McCoy is focused and composed and is building an excellent resume of reserve QB work. He will probably not be with the team much longer.
That is nless it becomes completely obvious in the next two weeks that Mike Holmgren is going to be fired.
If Holmgren goes, the new administration would feel no need to hang onto Mike's pet, Seneca Wallace. If the new President could find a way to lose Wallace’s $3 million contract (which, incidentally runs through next season) and convince McCoy to stay, No. 6 would be out of town in a heartbeat.
Many fans would love to see Colt McCoy remain a Brown. Well, sure, this would be by far the best choice for the team. Right up until Brandon Weeden experiences his inevitable rookie struggles that is.
While McCoy has been a class act rivaled only by Matt Hasselbeck over the past year, he ultimately has no control over his teammates' emotions and loyalties. Why take the risk?
Emergency/Practice Squad QB (does not count against active roster)
On the roster
1. Greg Little is the unquestioned No. 1 WR on this team. And he's better. In fact, he's much better.
You have to love a WR with enough will to drag two Packer DBs five yards after the catch!
Unfortunately, there are still some drops guaranteed to cause Dawg Pound groaning.
2. Josh Gordon is being force-fed the ball.
Whether the coaches and administration are trying to justify their use of a second-round pick or they are desperate for a potential playmaker, it is evident that he is being targeted repeatedly—even when it looks like Weeden has to force it.
Fortunately, Gordon’s talent and sense of self-preservation are also forcing him to improve. Which he is doing right before our eyes.
3. Mohamed Massaquoi We’ll let the staff argue about whether or not it was a real concussion, Massaquoi was back at practice Saturday, August 18th.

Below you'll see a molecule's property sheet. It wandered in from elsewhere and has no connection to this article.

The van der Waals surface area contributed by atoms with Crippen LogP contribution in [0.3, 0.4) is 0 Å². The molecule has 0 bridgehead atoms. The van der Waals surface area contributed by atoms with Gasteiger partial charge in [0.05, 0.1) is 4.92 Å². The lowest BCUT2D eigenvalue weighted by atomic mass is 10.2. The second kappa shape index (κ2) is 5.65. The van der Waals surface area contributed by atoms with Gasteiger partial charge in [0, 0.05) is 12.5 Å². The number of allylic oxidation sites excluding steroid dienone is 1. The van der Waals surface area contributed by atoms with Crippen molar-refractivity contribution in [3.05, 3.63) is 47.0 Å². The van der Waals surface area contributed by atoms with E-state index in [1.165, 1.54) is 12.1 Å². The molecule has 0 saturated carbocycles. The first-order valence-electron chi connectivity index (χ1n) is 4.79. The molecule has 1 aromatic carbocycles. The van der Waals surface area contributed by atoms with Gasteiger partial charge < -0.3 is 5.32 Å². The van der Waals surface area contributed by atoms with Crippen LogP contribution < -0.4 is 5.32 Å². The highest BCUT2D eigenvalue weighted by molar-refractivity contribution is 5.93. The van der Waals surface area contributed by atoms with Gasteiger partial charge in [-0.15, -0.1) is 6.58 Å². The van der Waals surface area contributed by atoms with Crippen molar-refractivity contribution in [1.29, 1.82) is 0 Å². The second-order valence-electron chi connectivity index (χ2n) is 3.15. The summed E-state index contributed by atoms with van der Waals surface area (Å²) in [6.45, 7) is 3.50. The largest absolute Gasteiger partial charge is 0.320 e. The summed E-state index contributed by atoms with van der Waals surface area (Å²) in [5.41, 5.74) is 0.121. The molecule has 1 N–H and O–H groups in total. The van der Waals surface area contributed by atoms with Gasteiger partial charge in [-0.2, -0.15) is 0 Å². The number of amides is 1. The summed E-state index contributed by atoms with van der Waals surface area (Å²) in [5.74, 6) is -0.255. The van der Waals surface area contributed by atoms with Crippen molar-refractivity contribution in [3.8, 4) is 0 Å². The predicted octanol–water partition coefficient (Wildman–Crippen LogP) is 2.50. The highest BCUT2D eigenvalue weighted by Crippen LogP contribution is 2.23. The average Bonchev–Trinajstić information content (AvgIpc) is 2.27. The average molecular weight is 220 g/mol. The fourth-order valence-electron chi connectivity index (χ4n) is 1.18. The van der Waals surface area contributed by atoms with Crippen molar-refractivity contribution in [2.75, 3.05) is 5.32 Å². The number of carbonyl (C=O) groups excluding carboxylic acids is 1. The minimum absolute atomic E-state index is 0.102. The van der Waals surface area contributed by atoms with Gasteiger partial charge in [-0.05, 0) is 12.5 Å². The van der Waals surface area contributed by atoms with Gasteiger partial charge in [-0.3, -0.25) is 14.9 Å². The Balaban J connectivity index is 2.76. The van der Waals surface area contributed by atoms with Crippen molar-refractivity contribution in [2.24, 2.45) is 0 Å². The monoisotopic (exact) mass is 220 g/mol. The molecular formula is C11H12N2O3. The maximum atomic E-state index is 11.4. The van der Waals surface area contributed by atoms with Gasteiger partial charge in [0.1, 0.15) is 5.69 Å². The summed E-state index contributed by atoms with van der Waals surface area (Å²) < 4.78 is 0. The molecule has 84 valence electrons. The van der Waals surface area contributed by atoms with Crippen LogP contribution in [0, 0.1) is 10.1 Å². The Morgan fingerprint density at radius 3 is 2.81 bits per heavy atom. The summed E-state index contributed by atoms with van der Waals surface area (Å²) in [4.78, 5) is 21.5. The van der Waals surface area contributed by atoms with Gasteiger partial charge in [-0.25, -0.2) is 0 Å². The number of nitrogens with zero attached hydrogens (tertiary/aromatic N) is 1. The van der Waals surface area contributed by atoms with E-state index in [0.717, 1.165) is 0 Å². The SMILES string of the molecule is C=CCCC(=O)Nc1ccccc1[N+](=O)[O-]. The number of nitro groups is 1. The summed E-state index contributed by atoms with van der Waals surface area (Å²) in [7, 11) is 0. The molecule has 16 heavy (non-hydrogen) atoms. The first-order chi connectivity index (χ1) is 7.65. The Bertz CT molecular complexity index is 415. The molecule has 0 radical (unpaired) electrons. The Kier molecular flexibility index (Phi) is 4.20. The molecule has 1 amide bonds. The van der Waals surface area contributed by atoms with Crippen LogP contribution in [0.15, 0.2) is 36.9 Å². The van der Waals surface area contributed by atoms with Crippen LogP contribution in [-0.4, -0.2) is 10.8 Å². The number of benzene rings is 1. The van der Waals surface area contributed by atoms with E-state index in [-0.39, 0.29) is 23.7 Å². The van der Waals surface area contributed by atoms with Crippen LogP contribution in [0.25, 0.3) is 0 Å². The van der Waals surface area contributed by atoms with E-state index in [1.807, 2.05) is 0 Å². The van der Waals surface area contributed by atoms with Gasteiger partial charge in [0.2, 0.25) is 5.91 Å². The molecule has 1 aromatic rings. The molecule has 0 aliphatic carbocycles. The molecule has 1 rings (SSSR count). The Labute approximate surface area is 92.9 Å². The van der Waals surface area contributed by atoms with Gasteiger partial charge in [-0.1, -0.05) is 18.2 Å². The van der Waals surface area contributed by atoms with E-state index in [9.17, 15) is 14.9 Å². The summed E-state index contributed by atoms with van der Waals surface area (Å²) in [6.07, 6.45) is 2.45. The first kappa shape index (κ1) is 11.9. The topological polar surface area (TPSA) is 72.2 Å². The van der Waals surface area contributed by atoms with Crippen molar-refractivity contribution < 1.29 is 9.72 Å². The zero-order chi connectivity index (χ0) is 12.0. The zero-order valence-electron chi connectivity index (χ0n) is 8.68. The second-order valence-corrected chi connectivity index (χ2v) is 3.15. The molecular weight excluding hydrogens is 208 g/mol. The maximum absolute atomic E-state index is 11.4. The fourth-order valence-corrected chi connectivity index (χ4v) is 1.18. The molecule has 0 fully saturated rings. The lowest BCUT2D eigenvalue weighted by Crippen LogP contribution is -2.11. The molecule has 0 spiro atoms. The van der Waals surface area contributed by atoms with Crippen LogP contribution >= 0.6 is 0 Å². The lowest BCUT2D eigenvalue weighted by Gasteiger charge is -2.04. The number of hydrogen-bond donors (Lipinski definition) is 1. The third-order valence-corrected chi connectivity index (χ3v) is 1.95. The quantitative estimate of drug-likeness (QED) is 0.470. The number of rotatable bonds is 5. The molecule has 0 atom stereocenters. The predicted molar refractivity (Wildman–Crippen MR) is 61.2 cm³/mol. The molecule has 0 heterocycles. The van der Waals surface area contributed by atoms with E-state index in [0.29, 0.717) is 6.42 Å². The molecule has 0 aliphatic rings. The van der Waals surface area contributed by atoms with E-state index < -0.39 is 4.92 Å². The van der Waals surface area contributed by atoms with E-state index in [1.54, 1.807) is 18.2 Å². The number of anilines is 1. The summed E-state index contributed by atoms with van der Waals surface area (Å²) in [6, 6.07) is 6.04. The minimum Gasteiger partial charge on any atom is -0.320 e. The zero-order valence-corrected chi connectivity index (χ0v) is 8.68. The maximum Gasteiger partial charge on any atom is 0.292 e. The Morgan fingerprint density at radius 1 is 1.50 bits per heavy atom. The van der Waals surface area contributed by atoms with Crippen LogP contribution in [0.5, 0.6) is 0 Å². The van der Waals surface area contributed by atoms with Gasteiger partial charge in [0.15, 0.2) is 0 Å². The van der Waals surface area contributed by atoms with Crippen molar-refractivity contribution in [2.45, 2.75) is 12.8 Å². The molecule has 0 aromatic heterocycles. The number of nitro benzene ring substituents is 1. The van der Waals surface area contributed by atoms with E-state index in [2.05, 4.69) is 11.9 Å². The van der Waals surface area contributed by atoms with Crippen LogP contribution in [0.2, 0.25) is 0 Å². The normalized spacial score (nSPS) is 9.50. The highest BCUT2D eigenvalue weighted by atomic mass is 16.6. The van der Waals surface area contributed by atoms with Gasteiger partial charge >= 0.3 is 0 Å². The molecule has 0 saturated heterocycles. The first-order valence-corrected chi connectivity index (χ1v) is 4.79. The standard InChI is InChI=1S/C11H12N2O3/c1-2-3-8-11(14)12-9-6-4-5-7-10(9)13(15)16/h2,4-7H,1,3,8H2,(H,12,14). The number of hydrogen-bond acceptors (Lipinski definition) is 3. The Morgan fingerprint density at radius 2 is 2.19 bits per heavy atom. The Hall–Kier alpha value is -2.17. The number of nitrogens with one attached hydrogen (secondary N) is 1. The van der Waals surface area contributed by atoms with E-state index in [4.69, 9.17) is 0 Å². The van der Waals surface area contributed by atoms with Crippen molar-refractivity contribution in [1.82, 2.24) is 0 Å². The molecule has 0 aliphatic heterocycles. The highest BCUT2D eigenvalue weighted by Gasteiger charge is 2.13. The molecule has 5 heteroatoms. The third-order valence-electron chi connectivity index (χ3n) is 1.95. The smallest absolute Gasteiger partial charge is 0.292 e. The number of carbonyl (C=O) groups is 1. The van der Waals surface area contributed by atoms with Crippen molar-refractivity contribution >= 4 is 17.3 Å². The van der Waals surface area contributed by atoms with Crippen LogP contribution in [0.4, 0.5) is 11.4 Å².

This is starting to be reminiscent of the Kerry Collins situation last year:
“You hit your head, Kerry. Sit down.”
“No, I’m fine.”
“No, you’re not. You have a headache. A very bad headache, Kerry.”
With Mike Holmgren’s job security draining away like sands in the hourglass, Mo can’t be far behind.
However, if he can pass the tests, he’ll get chances. For a while.
4. Travis Benjamin proved his speedy worth in the very first game before sitting out the Green Bay contest.
He was at practice on Saturday, August 18th. Whether his absence contributed to the extremely conservative play-calling in the second preseason game remains to be seen.
The team needs to utilize Benjamin early in every game, and often enough, to keep opposing defenses from simply loading up the box against (hopefully healthy) rusher Trent Richardson.
5. Joshua Cribbs will be listed as a wide receiver and, based on early indications, will get three or four targets per game.
This should be just enough to keep him happy, while hoping that his legs are fresh and he returns to form in the return game—something not at all apparent in the first two preseason bouts.
6. Jordan Norwood has made huge strides since last season and has probably saved himself a job on the offense to go along with return duties.
7. Joshua Cooper only played in the latter time periods, but is still ahead of Owen Spencer, Bert Reed and Jermaine Saffold by virtue of his relationship with Weeden.
His circus catch of a Seneca Wallace pass in Preseason Week 1 didn’t hurt either.
Rod Windsor is hanging on by sheer effort and made key contributions to McCoy’s recent third-quarter drive—notably a second-effort first down that kept the drive alive.